Drusus plodded up to the carving, the blistered lips agape slightly and thick brow furrowed.
“Hey, Oxyntas sir, who do you think this ugly bastard is?” He stuck a thick finger into one of the nostrils, as if to indicate exactly who he was referring to.
“This is not the time for a lesson in theology,” Oxyntas quipped, “now return your limited attention to the job at hand.” The dark eyes scanned the stone seats with keen intent and swept left and right to take in the murky throats of the opposing corridors.
Drusus was just about to open his yawning mouth further to protest when Oxyntas stoppered his flow of inanity with an upraised palm. The short, squat soldier was not known for his patience and what little remained at this point had just about trickled away. The wide eyes bulged like a boiled frog and the thick shoulders rolled menacingly. Yet Oxyntas just thumped the air with his aloft hand for silence again.
Spittle glistening on his lips, Drusus took a solid step forward, “You’re not the bleeding Consul yet Oxyntas, you can’t-”
Whatever it was Drusus thought he couldn’t do, he clearly could as Oxyntas made a violent motion with both arms downwards, leaving the palms parallel to the ground. He hissed insistently, then motioned with a tilt of his head to the left. With apparent effort, Drusus eventually caught on and clapped his mouth shut. There had been a noise. It had been so innocuous, as to be irresistibly curious to Oxyntas’ sensitive intuition. Had it been a servant or a slave, even a freedman of little importance, upon hearing their voices they would have ran. Yet to stay and hide would suggest they might yet further have a purpose within the palace. A thief? No. Too soon for wanton looting, they would not dare whilst the lions still fed upon the carcass. It had to be.. It had to be..
The wooden door careened backward on its hinges, slamming into the inside wall, producing an angry report.
In the black oblivion of the interior, a tremulous voice cried out before their eyes could adjust, “Ahh-aahhh! Please, no- I, I’m just a slave! I-I was scared a-a-and,” the voice devolved into a burble of hysterical grovelling. After a moment, Oxyntas spied the slick dome of a man’s head, bowed low to the ground, his figure obscured by a ragged cloak. The incomprehensible mewling issuing from the clutched hands at his face seemed to amuse Drusus, who snickered thickly.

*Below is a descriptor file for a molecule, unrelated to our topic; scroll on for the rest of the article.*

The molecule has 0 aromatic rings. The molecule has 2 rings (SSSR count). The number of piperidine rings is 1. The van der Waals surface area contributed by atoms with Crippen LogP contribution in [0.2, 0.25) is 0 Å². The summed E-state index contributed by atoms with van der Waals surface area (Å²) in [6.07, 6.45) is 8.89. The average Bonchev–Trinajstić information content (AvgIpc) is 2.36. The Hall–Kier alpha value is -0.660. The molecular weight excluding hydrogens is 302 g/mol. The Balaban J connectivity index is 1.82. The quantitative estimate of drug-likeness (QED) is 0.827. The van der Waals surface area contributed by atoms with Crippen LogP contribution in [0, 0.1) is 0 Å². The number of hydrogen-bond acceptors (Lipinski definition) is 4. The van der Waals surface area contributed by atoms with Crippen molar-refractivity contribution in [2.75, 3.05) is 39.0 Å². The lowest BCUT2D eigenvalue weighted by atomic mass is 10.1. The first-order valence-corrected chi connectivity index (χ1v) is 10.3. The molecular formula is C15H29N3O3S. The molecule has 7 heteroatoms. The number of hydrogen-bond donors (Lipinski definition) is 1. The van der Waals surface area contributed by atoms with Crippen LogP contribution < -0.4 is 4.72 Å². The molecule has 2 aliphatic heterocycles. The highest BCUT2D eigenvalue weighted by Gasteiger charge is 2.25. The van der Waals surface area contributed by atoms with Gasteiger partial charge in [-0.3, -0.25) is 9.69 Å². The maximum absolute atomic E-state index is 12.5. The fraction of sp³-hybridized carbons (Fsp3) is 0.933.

Oxyntas surveyed the slave through guarded eyes, hiding his shared amusement. As a child, mentally torturing his father’s slaves had been a favourite game of his.
“Drusus, slap some sense into this wretched creature.” he said whilst his eyes took in the rest of the interior. They were stood in a small storeroom, likely used housing equipment for manual labour. Dust and sand had settled in mixed quantities upon crates and shelves, and dense sheaves of rushes stood protruding from some of the barrels behind the slave. Drusus manhandled the slave by the nape of his cloak, wrenching his head up and out of his hands to reveal an owner’s mark upon his temple. The large eyes contracted in fear as Drusus’ meaty fist swung at his abdomen. He bent double, wheezing and gagging, his arms wrapping about his torso.
Oxyntas rolled his eyes impatiently, “Drusus, the idea is to make them talk, not render them incapable of doing so.”
Drusus grunted in reply, as if unconcerned. He then opened his fist and wound the arm back, preparing a hard slap to the cheek.
“P-please k-k-kind sir! I’ll tell you anything! We slaves learn of many things when running beneath the feet of our masters and none h-has a b-better ear than I.” He babbled blithely.